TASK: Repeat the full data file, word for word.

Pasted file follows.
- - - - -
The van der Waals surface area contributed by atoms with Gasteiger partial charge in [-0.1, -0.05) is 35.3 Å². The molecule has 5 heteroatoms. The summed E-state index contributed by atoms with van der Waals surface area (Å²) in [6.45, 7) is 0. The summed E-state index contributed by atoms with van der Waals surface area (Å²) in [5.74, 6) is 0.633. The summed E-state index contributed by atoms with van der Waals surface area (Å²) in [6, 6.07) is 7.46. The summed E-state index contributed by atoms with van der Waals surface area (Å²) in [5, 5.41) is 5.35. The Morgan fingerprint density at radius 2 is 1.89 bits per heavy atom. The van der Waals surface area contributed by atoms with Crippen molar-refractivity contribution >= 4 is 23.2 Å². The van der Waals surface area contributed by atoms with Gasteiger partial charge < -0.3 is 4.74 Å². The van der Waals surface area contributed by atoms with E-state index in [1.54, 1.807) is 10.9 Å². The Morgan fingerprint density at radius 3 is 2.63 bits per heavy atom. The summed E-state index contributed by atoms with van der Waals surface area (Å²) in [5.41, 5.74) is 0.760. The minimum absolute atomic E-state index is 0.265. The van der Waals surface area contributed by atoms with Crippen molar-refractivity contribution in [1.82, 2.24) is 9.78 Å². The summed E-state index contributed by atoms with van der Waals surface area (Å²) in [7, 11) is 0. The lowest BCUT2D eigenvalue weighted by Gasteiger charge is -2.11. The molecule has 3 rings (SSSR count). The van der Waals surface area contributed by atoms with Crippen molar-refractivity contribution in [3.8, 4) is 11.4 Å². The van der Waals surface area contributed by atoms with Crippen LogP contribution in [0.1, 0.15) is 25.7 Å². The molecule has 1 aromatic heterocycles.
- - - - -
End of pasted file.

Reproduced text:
The van der Waals surface area contributed by atoms with Gasteiger partial charge in [-0.1, -0.05) is 35.3 Å². The molecule has 5 heteroatoms. The summed E-state index contributed by atoms with van der Waals surface area (Å²) in [6.45, 7) is 0. The summed E-state index contributed by atoms with van der Waals surface area (Å²) in [5.74, 6) is 0.633. The summed E-state index contributed by atoms with van der Waals surface area (Å²) in [6, 6.07) is 7.46. The summed E-state index contributed by atoms with van der Waals surface area (Å²) in [5, 5.41) is 5.35. The Morgan fingerprint density at radius 2 is 1.89 bits per heavy atom. The van der Waals surface area contributed by atoms with Crippen molar-refractivity contribution >= 4 is 23.2 Å². The van der Waals surface area contributed by atoms with Gasteiger partial charge < -0.3 is 4.74 Å². The van der Waals surface area contributed by atoms with E-state index in [1.54, 1.807) is 10.9 Å². The Morgan fingerprint density at radius 3 is 2.63 bits per heavy atom. The summed E-state index contributed by atoms with van der Waals surface area (Å²) in [5.41, 5.74) is 0.760. The minimum absolute atomic E-state index is 0.265. The van der Waals surface area contributed by atoms with Crippen molar-refractivity contribution in [1.82, 2.24) is 9.78 Å². The summed E-state index contributed by atoms with van der Waals surface area (Å²) in [7, 11) is 0. The lowest BCUT2D eigenvalue weighted by Gasteiger charge is -2.11. The molecule has 3 rings (SSSR count). The van der Waals surface area contributed by atoms with Crippen molar-refractivity contribution in [3.8, 4) is 11.4 Å². The van der Waals surface area contributed by atoms with Crippen LogP contribution in [0.1, 0.15) is 25.7 Å². The molecule has 1 aromatic heterocycles.